Cloned macaques Zhong Zhong and Hua Hua in a Shanghai lab on January 20. Photo: VCG
A brain science research park that focuses on the study of monkey cloning was launched on Wednesday in Shanghai to promote the industrialization of such technology.
The park, a project jointly developed by the Chinese Academy of Sciences' (CAS) Institute of Neuroscience and local government, will engage in research into non-human disease models, neurological intelligence technologies and medicine development.
The park also aims to promote the research and development of brain diseases based on the technologies used in monkey cloning, said Poo Mu-ming, the director of CAS' Institute of Neuroscience who collaborated on the work.
Research on monkey cloning will help diagnose and treat brain diseases, such as brain tumors. It could also help develop new medicines with the cooperation of global medical companies, said Poo.
Qiang Boqin, a scholar at the Chinese Academy of Medical Sciences, said that the establishment of the park will help researchers better utilize regional advantages to support research in brain science.
In January, the Institute of Neuroscience of CAS announced it had successfully cloned two macaques from somatic cells using the method that created Dolly, which is regarded as a breakthrough in brain science and non-human cloning.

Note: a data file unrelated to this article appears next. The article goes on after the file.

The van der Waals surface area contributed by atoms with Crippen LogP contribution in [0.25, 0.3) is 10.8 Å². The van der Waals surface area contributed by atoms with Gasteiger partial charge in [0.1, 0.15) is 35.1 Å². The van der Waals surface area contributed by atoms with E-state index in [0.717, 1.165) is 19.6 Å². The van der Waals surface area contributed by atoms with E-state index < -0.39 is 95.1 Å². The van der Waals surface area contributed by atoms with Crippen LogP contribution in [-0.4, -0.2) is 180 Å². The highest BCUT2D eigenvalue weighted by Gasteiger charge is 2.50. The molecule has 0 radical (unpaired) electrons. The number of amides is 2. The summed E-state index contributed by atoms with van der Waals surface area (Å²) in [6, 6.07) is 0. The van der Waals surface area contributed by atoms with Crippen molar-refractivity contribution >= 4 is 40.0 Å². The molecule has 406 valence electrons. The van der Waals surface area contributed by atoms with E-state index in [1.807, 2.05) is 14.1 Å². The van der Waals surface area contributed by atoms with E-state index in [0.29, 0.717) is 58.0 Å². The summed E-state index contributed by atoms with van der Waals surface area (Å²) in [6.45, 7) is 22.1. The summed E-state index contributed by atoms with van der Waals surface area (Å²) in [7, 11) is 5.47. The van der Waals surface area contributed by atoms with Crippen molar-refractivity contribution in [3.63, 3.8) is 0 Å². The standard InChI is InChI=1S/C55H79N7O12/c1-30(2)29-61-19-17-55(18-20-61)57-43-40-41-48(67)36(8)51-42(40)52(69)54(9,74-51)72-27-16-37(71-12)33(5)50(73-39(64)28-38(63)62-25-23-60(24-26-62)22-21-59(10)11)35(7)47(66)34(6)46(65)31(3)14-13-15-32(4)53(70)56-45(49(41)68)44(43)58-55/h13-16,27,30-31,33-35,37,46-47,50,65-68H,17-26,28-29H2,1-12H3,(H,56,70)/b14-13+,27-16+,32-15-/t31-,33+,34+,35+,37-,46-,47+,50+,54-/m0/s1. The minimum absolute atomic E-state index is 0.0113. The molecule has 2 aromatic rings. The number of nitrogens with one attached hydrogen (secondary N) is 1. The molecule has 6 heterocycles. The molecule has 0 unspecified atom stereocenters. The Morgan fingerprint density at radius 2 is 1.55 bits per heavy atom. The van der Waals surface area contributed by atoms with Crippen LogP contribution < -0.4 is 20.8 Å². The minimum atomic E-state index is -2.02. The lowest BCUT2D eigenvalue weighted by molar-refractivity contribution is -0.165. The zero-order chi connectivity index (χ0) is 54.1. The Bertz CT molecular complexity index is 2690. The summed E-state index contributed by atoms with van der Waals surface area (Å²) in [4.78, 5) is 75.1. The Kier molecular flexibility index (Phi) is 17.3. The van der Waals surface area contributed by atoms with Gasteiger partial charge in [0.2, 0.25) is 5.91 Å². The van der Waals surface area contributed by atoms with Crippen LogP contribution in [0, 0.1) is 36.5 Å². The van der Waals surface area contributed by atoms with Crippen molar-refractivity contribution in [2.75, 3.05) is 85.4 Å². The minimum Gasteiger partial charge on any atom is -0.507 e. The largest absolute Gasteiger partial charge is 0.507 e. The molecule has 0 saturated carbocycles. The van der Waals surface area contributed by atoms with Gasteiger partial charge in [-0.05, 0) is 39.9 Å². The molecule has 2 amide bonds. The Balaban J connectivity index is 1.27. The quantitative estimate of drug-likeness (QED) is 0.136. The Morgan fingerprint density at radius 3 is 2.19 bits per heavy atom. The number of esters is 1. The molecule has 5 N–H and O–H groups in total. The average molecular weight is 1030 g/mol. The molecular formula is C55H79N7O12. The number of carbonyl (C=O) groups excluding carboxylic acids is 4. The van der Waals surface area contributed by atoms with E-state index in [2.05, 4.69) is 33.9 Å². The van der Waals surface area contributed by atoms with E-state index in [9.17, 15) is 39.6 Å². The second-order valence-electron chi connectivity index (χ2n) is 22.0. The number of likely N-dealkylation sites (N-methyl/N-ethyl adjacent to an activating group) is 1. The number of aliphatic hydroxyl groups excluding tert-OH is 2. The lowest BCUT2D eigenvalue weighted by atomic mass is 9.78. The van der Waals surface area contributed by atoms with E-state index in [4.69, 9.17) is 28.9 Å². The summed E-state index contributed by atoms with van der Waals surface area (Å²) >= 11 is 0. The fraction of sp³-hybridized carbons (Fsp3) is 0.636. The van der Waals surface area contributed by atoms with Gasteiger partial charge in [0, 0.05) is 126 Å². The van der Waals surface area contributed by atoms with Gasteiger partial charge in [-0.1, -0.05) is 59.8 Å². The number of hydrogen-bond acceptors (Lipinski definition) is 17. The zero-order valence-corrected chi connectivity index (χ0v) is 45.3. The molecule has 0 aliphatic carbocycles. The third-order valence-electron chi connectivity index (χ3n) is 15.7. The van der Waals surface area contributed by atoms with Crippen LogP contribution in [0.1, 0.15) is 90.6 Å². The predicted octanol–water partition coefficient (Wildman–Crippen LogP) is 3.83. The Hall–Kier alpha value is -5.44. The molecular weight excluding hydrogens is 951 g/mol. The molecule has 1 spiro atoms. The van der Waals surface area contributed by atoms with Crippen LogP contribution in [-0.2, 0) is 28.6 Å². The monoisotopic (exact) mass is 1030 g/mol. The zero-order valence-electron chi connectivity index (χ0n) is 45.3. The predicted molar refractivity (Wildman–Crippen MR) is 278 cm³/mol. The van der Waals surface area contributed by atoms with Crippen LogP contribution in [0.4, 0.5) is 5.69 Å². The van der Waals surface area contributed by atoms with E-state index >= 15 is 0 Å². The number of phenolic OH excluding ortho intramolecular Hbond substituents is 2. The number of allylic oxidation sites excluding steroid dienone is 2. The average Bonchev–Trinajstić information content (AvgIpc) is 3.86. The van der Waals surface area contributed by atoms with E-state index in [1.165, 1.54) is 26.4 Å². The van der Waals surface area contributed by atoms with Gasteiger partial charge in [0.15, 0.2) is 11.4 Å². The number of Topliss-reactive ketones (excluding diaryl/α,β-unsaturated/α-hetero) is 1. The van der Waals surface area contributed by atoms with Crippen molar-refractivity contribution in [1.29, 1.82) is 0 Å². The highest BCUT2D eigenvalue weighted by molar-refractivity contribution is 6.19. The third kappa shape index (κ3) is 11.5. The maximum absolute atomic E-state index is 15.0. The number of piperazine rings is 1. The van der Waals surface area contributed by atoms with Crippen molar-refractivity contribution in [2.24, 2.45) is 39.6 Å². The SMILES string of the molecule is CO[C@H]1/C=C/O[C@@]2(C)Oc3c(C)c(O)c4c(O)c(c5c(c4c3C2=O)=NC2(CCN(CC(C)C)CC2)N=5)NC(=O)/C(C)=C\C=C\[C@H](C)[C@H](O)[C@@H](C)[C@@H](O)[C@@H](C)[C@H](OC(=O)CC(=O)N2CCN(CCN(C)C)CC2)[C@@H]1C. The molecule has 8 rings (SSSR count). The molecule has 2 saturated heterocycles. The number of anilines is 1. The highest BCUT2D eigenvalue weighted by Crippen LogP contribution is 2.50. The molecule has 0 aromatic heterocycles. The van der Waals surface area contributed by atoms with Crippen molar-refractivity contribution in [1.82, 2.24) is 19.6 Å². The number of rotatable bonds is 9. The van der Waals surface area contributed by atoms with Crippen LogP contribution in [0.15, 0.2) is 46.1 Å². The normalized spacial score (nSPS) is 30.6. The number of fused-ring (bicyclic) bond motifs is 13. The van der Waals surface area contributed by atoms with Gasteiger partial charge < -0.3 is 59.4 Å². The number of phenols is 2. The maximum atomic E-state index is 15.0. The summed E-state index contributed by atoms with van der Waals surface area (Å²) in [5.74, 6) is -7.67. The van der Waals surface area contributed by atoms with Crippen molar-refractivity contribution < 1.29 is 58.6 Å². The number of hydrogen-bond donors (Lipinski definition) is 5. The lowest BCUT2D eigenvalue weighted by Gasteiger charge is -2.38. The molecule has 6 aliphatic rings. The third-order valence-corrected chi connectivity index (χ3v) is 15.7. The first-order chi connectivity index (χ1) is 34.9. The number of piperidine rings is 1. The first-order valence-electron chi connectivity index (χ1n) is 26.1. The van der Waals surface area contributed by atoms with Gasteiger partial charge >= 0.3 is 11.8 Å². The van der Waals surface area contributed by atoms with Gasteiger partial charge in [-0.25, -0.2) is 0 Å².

However, it also sparked a heated debate on ethical standards.
In Europe and the US, animal protection groups who protest the use of non-human primates in scientific experiments misinterpret the contribution of non-human primate research to human society, said Poo. He stressed that research done in China is based on world-recognized standards, including nursing and facilities.
"The standards we are following to develop the monkey research platform is even stricter than those in Europe and the US," Poo said.
He added that the monkey cloning technology will also help reduce the use of monkeys in research, thanks to the same genetic background.
Poo added that the two cloned macaques named Zhong Zhong and Hua Hua are in good physical and mental health.
"They are now living with normal monkeys," he said.
The Shanghai park will also focus on brain science and intelligence technology to boost regional development and serve China's technological innovation plan. (Global Times)
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